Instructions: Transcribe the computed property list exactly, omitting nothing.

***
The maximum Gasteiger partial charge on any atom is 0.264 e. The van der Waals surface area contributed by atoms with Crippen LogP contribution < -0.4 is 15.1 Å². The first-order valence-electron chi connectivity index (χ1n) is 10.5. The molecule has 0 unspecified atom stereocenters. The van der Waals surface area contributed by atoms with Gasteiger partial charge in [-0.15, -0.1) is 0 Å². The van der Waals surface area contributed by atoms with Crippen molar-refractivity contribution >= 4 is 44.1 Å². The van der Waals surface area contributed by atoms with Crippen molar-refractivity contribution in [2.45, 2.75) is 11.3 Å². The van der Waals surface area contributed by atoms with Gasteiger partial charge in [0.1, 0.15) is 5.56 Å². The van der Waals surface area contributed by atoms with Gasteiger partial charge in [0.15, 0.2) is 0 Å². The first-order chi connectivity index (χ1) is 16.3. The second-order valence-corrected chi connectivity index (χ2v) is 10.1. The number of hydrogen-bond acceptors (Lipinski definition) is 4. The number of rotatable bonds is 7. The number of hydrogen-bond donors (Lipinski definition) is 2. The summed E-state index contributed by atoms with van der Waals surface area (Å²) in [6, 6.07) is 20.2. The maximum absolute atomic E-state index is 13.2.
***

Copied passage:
The maximum Gasteiger partial charge on any atom is 0.264 e. The van der Waals surface area contributed by atoms with Crippen LogP contribution < -0.4 is 15.1 Å². The first-order valence-electron chi connectivity index (χ1n) is 10.5. The molecule has 0 unspecified atom stereocenters. The van der Waals surface area contributed by atoms with Gasteiger partial charge in [-0.15, -0.1) is 0 Å². The van der Waals surface area contributed by atoms with Crippen molar-refractivity contribution >= 4 is 44.1 Å². The van der Waals surface area contributed by atoms with Crippen molar-refractivity contribution in [2.45, 2.75) is 11.3 Å². The van der Waals surface area contributed by atoms with Gasteiger partial charge in [0.1, 0.15) is 5.56 Å². The van der Waals surface area contributed by atoms with Gasteiger partial charge in [0.15, 0.2) is 0 Å². The first-order chi connectivity index (χ1) is 16.3. The second-order valence-corrected chi connectivity index (χ2v) is 10.1. The number of hydrogen-bond acceptors (Lipinski definition) is 4. The number of rotatable bonds is 7. The number of hydrogen-bond donors (Lipinski definition) is 2. The summed E-state index contributed by atoms with van der Waals surface area (Å²) in [6, 6.07) is 20.2. The maximum absolute atomic E-state index is 13.2.